Pyridine nucleotide regulation of hepatic endoplasmic reticulum calcium uptake

Academic Article


  • Pyridine nucleotides serve an array of intracellular metabolic functions such as, to name a few, shuttling electrons in enzymatic reactions, safeguarding the redox state against reactive oxygen species, cytochrome P450 (CYP) enzyme detoxification pathways and, relevant to this study, the regulation of ion fluxes. In particular, the maintenance of a steep calcium gradient between the cytosol and endoplasmic reticulum (ER), without which apoptosis ensues, is achieved by an elaborate combination of energy–requiring ER membrane pumps and efflux channels. In liver microsomes, net calcium uptake was inhibited by physiological concentrations of NADP. In the presence of 1 mmol/L NADP, calcium uptake was attenuated by nearly 80%, additionally, this inhibitory effect was blunted by concomitant addition of NADPH. No other nicotinamide containing compounds -save a slight inhibition by NAADP-hindered calcium uptake; thus, only oxidized pyridine nucleotides, or related compounds with a phosphate moiety, had an imposing effect. Moreover, the NADP inhibition was evident even after selectively blocking ER calcium efflux channels. Given the fundamental role of endoplasmic calcium homeostasis, it is plausible that changes in cytosolic NADP concentration, for example, during anabolic processes, could regulate net ER calcium uptake.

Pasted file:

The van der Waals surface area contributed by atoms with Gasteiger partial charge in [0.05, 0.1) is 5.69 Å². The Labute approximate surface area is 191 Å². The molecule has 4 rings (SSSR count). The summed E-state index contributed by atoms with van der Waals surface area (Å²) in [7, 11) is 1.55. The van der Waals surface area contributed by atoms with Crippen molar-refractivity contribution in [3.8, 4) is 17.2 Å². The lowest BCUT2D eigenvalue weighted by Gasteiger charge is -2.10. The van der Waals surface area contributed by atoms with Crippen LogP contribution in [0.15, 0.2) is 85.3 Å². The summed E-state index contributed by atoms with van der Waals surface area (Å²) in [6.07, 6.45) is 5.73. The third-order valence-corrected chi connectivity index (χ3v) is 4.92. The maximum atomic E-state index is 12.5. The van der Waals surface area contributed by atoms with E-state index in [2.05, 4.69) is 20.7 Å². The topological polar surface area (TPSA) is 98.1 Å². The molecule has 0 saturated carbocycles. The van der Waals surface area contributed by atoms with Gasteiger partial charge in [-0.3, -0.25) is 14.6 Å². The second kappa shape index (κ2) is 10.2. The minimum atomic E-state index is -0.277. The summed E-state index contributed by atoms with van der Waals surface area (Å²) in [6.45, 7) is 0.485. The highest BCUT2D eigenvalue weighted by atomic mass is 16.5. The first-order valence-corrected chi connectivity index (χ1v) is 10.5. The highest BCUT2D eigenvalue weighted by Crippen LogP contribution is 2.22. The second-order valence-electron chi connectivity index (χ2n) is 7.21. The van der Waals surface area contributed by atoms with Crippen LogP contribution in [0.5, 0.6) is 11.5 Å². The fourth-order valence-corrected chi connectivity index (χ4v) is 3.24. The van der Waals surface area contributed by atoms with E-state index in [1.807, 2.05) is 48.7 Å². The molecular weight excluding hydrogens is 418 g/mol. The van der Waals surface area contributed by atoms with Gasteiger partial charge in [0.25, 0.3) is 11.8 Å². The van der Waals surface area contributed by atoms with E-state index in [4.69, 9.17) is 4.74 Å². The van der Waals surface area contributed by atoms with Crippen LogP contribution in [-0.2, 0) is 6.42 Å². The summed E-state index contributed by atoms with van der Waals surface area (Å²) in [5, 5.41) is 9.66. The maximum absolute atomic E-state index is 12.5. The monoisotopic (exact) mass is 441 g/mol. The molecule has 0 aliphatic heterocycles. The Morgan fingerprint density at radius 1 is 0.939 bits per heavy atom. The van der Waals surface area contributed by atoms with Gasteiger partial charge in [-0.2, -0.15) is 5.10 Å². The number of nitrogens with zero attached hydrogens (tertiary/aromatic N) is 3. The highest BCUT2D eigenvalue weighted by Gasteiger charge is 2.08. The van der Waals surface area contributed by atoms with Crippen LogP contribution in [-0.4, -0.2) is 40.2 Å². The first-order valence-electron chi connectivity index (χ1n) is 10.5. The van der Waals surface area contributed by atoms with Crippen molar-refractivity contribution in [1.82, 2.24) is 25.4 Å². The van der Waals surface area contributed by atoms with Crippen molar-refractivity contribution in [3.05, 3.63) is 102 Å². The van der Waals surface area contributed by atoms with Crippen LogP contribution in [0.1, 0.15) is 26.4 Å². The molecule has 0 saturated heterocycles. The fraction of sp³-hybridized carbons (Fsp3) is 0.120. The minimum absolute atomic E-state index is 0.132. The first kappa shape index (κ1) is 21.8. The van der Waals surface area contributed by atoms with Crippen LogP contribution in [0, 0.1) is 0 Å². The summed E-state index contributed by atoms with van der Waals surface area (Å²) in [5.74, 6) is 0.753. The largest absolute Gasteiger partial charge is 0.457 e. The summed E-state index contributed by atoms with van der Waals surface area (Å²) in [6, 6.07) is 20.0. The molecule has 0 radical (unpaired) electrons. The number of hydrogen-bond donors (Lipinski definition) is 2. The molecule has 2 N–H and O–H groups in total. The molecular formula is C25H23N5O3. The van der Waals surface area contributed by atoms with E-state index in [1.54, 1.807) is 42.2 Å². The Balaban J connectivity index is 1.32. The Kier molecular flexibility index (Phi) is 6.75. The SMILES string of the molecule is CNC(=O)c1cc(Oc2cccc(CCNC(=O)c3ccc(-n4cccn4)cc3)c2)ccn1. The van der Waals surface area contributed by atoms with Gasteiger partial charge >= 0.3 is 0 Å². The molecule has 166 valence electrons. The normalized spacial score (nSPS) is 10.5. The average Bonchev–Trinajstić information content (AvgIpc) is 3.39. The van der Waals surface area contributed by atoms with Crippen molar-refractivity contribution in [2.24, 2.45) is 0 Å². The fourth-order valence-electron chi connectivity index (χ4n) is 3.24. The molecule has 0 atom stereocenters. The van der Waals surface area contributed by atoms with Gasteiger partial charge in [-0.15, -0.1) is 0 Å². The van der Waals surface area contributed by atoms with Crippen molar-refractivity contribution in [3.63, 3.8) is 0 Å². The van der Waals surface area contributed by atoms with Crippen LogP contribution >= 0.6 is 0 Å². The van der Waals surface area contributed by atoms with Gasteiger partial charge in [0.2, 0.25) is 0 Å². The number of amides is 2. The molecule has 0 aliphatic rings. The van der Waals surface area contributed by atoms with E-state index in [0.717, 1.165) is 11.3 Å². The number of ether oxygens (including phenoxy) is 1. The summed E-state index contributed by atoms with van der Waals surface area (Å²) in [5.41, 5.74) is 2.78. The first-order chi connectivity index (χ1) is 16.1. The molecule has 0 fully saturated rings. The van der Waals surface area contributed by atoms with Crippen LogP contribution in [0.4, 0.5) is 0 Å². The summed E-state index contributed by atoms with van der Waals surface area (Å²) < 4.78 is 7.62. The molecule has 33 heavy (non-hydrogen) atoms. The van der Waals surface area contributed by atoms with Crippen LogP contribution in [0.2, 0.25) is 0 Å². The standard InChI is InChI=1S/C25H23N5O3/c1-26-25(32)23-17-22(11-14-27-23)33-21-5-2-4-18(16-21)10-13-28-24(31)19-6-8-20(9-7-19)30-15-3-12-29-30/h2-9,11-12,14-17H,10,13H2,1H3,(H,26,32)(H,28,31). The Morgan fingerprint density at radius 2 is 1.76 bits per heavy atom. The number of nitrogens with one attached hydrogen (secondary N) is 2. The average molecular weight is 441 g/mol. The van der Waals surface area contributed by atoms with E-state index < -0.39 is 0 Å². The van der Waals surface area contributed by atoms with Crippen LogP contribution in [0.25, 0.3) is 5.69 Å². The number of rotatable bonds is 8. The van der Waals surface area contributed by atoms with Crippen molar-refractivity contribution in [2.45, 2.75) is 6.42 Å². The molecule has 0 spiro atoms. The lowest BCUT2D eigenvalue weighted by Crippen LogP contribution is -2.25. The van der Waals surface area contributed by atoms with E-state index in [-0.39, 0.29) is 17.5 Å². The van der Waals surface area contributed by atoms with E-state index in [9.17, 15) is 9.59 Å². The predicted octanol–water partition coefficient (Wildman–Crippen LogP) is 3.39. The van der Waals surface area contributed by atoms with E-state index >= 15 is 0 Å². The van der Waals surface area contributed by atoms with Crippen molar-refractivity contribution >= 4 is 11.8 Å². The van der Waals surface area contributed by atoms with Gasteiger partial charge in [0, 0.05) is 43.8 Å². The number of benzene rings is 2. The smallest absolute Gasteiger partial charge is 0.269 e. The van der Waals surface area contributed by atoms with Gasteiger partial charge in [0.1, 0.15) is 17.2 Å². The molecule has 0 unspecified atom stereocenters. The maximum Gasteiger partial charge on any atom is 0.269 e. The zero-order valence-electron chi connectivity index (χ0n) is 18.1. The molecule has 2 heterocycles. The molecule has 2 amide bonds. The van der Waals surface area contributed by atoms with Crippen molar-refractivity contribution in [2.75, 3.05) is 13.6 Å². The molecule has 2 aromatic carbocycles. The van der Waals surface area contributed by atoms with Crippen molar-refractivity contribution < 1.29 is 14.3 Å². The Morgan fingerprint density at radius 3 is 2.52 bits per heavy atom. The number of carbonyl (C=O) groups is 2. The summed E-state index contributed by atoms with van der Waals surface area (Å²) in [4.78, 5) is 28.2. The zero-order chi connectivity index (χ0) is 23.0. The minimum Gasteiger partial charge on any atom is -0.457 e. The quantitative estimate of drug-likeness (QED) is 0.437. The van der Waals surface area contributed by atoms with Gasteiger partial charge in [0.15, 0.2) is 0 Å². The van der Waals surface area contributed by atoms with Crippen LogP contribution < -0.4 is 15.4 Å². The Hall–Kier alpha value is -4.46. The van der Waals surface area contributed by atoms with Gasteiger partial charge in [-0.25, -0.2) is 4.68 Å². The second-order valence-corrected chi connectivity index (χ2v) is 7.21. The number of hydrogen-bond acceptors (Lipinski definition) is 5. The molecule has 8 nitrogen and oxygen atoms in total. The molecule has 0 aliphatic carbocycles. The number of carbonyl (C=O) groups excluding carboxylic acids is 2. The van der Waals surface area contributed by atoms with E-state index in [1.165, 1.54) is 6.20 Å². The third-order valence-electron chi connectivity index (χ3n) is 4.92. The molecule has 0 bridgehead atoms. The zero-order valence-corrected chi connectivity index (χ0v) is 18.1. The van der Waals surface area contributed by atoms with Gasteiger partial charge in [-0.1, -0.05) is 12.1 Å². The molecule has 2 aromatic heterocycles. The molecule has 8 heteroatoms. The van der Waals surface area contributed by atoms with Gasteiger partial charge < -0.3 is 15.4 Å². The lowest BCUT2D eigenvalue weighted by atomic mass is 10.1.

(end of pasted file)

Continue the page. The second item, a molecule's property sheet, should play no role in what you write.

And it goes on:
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    Author List

  • Wang X; Mick G; McCormick K
  • Volume

  • 7
  • Issue

  • 12